A protective barrier against the elements, skin is the largest and most exposed organ of the body. It is a waterproof covering that shields more vulnerable organs and protects the body from environmental damage. It does this while maintaining body temperature and helping to eliminate certain wastes.

Skin is composed of three basic layers: the outer epidermis, inner dermis and the inner subcutaneous layer. The epidermis can be further divided into two layers. The outermost is a covering of dead cells and a protein called keratin. Next to it is a layer containing melanin and keratin. Melanin determines skin color.

The dermis houses hair follicles, blood vessels, nerves, muscle tissue and sweat, oil and other glands. All of these components are loosely connected by collagen, a protein substance that is found not only in skin, but in tendons, bones and cartilage. Collagen works with elastin, another protein substance, to give the skin its tone and suppleness.

The subcutaneous layer is made up of connective tissue that specializes in the formation of fat. It helps prevent heat loss and cushions the body against injury.


Hair is an elastic filament made up of keratin. Only the root, which is located in the dermis, is alive. There are approximately 100,000–200,000 strands of hair on the average head, with the number varying, sometimes dramatically, from person to person. Individual hairs grow about 1/2 inch per month for two to six years and then rest for about three months. (Eyebrows and eyelashes grow for 10 weeks and then rest for nine months.) At the end of the rest cycle, the hairs fall out. At any given time about 90 percent of the hairs on a head are growing and 10 percent are resting. People normally shed anywhere from 30–200 hairs a day. Emotional stress can boost the number to 500 per day and extreme physical or emotional shock can make hair fall out.

Each hair has three layers, with color forming in the middle. Its shape and texture is determined by the shape and size of the follicle from which it grows. Cross sections of hair show that straight hair tends to be round, while curly hair is flat or oval. The number of active follicles per square inch determines whether hair is thick or thin, while coarseness or fineness describes the width of the hair itself


.Fingernails and toenails are a specialization of the epidermis that is formed by a hardened protein called keratin. Contrary to popular belief, nails have a very low calcium content. Keratin has a high sulfur content. Nails have three major sections: the root, the body of the nail, and the free portion that extends over the tip of the finger or toe. Fingernails grow more slowly than hair, about 1/10 inch a month and they grow about four times faster than toenails. For some reason, they seem to grow more slowly during infancy, old age and in the wintertime.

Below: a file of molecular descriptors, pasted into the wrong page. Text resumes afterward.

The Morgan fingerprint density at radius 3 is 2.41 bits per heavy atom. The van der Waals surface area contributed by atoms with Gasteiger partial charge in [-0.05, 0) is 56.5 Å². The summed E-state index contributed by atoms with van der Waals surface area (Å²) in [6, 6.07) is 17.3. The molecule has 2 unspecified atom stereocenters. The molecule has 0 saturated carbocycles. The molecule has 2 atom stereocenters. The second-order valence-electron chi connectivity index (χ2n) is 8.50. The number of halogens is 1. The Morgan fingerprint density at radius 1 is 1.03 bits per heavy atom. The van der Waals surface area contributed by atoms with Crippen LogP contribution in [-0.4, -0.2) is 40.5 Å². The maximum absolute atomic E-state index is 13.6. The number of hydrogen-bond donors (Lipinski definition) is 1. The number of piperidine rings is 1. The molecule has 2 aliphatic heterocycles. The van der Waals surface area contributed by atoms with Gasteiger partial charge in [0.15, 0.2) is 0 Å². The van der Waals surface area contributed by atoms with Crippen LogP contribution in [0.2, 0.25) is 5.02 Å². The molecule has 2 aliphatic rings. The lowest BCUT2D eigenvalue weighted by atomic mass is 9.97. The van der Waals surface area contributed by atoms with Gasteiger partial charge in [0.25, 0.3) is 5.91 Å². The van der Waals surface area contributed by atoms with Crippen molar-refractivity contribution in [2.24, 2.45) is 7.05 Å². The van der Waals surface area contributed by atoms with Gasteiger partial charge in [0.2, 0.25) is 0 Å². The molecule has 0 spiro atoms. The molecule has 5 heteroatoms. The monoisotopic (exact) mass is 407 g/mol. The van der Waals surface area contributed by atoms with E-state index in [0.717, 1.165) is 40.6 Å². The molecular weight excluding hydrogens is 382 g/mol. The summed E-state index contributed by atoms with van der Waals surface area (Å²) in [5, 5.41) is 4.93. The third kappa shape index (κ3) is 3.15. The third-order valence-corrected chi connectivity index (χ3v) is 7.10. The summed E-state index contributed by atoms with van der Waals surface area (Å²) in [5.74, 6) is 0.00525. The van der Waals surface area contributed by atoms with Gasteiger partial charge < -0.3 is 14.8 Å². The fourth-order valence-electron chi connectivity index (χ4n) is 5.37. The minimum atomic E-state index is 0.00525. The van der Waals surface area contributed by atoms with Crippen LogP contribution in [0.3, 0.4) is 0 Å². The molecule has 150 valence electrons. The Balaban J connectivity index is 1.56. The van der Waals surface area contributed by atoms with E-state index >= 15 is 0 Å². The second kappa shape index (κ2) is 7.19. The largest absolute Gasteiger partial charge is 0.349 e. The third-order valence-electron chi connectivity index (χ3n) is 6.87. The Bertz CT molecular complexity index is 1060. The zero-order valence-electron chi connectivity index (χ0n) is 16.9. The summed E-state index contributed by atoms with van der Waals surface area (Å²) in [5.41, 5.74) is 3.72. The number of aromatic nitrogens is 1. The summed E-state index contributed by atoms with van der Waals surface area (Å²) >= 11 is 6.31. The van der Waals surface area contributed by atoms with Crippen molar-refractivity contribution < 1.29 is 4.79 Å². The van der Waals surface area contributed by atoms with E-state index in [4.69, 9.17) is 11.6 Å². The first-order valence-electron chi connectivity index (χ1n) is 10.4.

Fingernails have long been known as an indicator of health and any dramatic changes in their texture, shape, color or growth rate may be a signal to see a health care professional.

Factors in skin, hair and nail Health

Genetics are a major determining factor in the health of skin. Some people have naturally great skin, while others are troubled with a variety of conditions. Heredity isn’t the only factor, however. Skin is affected

by diet, exercise, rest and stress. Even the climate in which a person lives can play a big role in his/her appearance. People who live in warm places inevitably get more exposure to the sun than those who live in colder areas. Skin cells absorb the sun’s rays. These cells produce vitamin D as well as a healthy looking tan. Excessive exposure to the sun can cause signs of premature skin aging.

Internal skin care begins with proper nutrition, including whole grains and plenty of fresh fruits and vegetables. It includes drinking plenty of fresh, pure water, which helps to hydrate skin from the inside out as it helps flush toxins out of the body. Obesity can make an individual prone to skin problems because extreme weight makes people sweat too much. This generally interferes with the body’s own systems of self-disinfection. At the other extreme, a diet containing too few calories can give skin a withered, dry, rough, inelastic and even cold appearance.

Adequate amounts of nutrients including the B-complex, Vitamin C, Vitamin A, Vitamin K, Omega 3-EPA, Zinc, Iron and protein are all important for healthy skin and hair—as are exercise and rest. Finally, stress has been called one of the biggest enemies of beautiful skin.

For external skin care, a good daily treatment regimen is vital. This can help maintain the skin’s current state of health by nourishing and protecting it, as well as removing any oily buildup of debris that accumulates throughout the day.

Like skin, hair is affected by diet, cleanliness and stress. Proper nutrition is essential for healthy hair that looks its best, while thinning hair can sometimes signal anemia or a hormonal problem. The skin on the head renews itself about once a month, occasionally the rate of this regeneration becomes unusually rapid  The result is flaky dead skin cells known as dandruff.

The health of nails can be affected by things as obvious and simple as exposing them to harsh chemicals (while cleaning, etc.) or continual moisture. Nutrition plays an important role. Whitening of the nails may indicate a protein-deficient diet, whereas spooning—when the nails become concave—may signal iron deficiency.


There are many more products that can work that aren’t listed in this article.  

  • I have helped many people and am willing, able and waiting to help you to better health.
  • E-mail or call me for any help or questions you may have.

 For more information Contact:

Karen Olerich, Herb Specialist

Phone: (719) 650-4260


Web:  Nature’s Sunshine Products

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